Orange Pekoe

Fully oxidized tea leaves for a robust cup.


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Jan 12th, '12, 12:21
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Orange Pekoe

by PamEast » Jan 12th, '12, 12:21

Please don't wince at the subject line of this message... it's not me... really.

I've been talking about tea with my dad, and he feels "there is nothing better than a good old Lipton tea bag". blech....

I'd like to introduce him to the joys, and health benefits, of whole leaf tea. I thought a good place to start is with something that has at least something in common with the flavor of his beloved orange pekoe tea bags. I know it's black tea, but the flavor of black teas varies so wildly depending on where it comes from.

Any suggestions that might "taste like tea" to him? I'm hoping to show him the difference between a good cup of tea and floor sweepings, but it won't fly if it doesn't have similar flavor characteristics.

Thanks!

Pam

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Jan 12th, '12, 12:28
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Re: Orange Pekoe

by Chip » Jan 12th, '12, 12:28

You can't win every tea battle. But I would suggest Ceylon OP perhaps. Or a decent Ceylon. Ceylon had been used a lot in Lipton ... at least before Kenyan became the new low baller.

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Jan 12th, '12, 17:12
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Re: Orange Pekoe

by PamEast » Jan 12th, '12, 17:12

Just brewed my dad a nice cup of Ceylon Sonata. Dad drank it, shrugged and said "it's ok." I don't think I've made a convert.

Oh well...

Pam

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Jan 12th, '12, 17:15
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Re: Orange Pekoe

by Chip » Jan 12th, '12, 17:15

OK, maybe you need to rock his world with something more ... interesting.

Or maybe dear ole dad is too stubborn to admit a tea is better than his cheap Lipton since he is still trying to teach you a lesson :idea: :?: :!: :mrgreen:

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Jan 12th, '12, 17:25
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Re: Orange Pekoe

by PamEast » Jan 12th, '12, 17:25

Chip wrote:Or maybe dear ole dad is too stubborn to admit a tea is better than his cheap Lipton since he is still trying to teach you a lesson :idea: :?: :!: :mrgreen:
LOL... I think you nailed it. His main comment about the tea I brewed him was "I wouldn't pay more for it". So I expect cost is one of the factor, even though Ceylon Sonata is hardly an expensive tea. I also think he balks when it comes to convenience. He doesn't want to "fuss". He just wants to drop a cheap bag into hot water and be done with it.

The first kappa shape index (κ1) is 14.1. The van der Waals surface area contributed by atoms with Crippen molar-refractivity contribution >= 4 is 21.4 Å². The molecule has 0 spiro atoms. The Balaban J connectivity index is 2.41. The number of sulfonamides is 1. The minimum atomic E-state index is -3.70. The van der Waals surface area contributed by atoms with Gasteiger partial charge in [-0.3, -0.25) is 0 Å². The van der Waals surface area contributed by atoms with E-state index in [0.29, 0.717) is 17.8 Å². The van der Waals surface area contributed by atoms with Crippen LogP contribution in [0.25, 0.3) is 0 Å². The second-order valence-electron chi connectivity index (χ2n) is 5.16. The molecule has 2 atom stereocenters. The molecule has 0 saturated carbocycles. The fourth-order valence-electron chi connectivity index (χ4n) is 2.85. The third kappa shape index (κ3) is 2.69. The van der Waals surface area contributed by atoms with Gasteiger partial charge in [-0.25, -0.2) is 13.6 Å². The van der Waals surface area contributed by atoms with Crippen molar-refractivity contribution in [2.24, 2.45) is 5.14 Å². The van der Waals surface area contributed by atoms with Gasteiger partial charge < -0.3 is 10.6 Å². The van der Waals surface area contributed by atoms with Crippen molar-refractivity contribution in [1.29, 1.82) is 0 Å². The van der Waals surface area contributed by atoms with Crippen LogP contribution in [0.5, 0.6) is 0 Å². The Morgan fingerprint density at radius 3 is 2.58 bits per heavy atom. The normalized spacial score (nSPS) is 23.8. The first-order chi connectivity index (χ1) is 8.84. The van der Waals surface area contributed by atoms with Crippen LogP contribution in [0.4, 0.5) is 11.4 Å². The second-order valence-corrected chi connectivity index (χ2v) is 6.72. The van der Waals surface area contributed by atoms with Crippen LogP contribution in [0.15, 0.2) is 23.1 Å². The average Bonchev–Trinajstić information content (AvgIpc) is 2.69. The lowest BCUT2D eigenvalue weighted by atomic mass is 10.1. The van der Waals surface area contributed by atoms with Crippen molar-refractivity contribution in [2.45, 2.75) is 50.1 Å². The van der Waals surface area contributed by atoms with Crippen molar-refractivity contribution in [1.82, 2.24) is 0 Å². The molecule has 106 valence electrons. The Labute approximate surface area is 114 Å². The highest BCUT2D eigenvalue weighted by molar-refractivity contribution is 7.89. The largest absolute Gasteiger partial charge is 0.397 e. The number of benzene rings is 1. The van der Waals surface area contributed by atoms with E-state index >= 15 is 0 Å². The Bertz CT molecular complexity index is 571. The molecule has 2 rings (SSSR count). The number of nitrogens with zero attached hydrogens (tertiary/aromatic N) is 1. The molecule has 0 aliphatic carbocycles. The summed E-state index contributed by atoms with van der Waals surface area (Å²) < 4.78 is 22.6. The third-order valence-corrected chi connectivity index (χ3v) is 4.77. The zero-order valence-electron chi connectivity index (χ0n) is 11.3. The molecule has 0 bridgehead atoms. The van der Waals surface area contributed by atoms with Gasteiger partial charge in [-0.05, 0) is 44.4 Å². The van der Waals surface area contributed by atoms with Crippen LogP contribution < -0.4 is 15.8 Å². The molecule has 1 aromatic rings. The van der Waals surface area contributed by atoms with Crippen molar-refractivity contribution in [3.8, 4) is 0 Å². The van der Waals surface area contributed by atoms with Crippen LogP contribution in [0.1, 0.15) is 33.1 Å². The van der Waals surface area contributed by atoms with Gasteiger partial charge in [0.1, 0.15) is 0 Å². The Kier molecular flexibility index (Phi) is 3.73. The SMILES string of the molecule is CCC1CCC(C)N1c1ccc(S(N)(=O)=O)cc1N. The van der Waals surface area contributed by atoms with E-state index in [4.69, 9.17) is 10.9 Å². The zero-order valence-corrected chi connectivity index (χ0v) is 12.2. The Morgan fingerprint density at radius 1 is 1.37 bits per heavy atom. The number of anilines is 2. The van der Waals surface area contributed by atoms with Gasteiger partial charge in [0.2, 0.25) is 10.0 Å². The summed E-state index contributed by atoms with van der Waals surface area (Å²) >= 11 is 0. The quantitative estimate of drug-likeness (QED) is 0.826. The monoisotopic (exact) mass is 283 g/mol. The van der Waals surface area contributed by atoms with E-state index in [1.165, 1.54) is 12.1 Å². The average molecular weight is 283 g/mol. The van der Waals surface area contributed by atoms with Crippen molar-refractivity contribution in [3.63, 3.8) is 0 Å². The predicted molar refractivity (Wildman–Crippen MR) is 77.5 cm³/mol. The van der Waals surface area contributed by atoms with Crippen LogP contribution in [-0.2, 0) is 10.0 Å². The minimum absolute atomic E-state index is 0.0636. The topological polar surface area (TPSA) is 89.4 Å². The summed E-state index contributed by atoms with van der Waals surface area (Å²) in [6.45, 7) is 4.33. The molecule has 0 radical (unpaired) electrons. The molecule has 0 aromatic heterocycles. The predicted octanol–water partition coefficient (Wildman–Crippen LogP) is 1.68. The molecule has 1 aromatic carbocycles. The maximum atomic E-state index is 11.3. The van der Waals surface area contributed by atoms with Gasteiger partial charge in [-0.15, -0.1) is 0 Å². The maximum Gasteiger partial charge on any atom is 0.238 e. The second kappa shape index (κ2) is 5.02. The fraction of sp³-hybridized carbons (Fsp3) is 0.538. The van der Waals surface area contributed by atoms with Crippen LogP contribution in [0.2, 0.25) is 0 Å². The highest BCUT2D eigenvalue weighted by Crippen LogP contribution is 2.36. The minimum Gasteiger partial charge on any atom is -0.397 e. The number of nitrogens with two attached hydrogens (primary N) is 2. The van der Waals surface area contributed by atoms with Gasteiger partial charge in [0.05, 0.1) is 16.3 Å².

At least he DOES drink some tea! Better than coffee all the time like my father-in-law was.

Pam

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Jan 12th, '12, 17:30
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Re: Orange Pekoe

by teaisme » Jan 12th, '12, 17:30

adagio ceylon?! No that wont do for someone set in their ways...

http://www.jingteashop.com/pd-jing-tea- ... d-zsxz.cfm

:wink:

this years is real nice just had some last night
great value and perfect for winter

btw at $13/100g it is cheaper per cup then his lipton...another selling point...tell him its Sherlock Holmes favorite tea too :mrgreen:

Jan 12th, '12, 18:22
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Re: Orange Pekoe

by verus » Jan 12th, '12, 18:22

Agree with the Zheng Shan Xiao Zhong...

You could also try a good Darjeeling second flush. They're a bit more delicate and interesting than most of the tea that is sold as breakfast blend, but not so different that it'll scare him.

Or you could try a "dark" white tea like Pai Mu Tan, or Shou Mei. They're pretty accessible teas, they have some natural sweetness that make them likeable to most people.

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Feb 18th, '12, 11:01
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Re: Orange Pekoe

by Tead Off » Feb 18th, '12, 11:01

PamEast wrote:Please don't wince at the subject line of this message... it's not me... really.

I've been talking about tea with my dad, and he feels "there is nothing better than a good old Lipton tea bag". blech....

I'd like to introduce him to the joys, and health benefits, of whole leaf tea. I thought a good place to start is with something that has at least something in common with the flavor of his beloved orange pekoe tea bags. I know it's black tea, but the flavor of black teas varies so wildly depending on where it comes from.

Any suggestions that might "taste like tea" to him? I'm hoping to show him the difference between a good cup of tea and floor sweepings, but it won't fly if it doesn't have similar flavor characteristics.

Thanks!

Pam
Most of the responses have been substitutions for black tea. What originally woke me up to the joys of tea more than 20 years ago was Tie Guan Yin. It's accessibility, wonderful aroma and pleasant, interesting flavor, have remained a favorite of mine and opened a world that I had never knew existed. Before that, it was the tea bag and some herbals.

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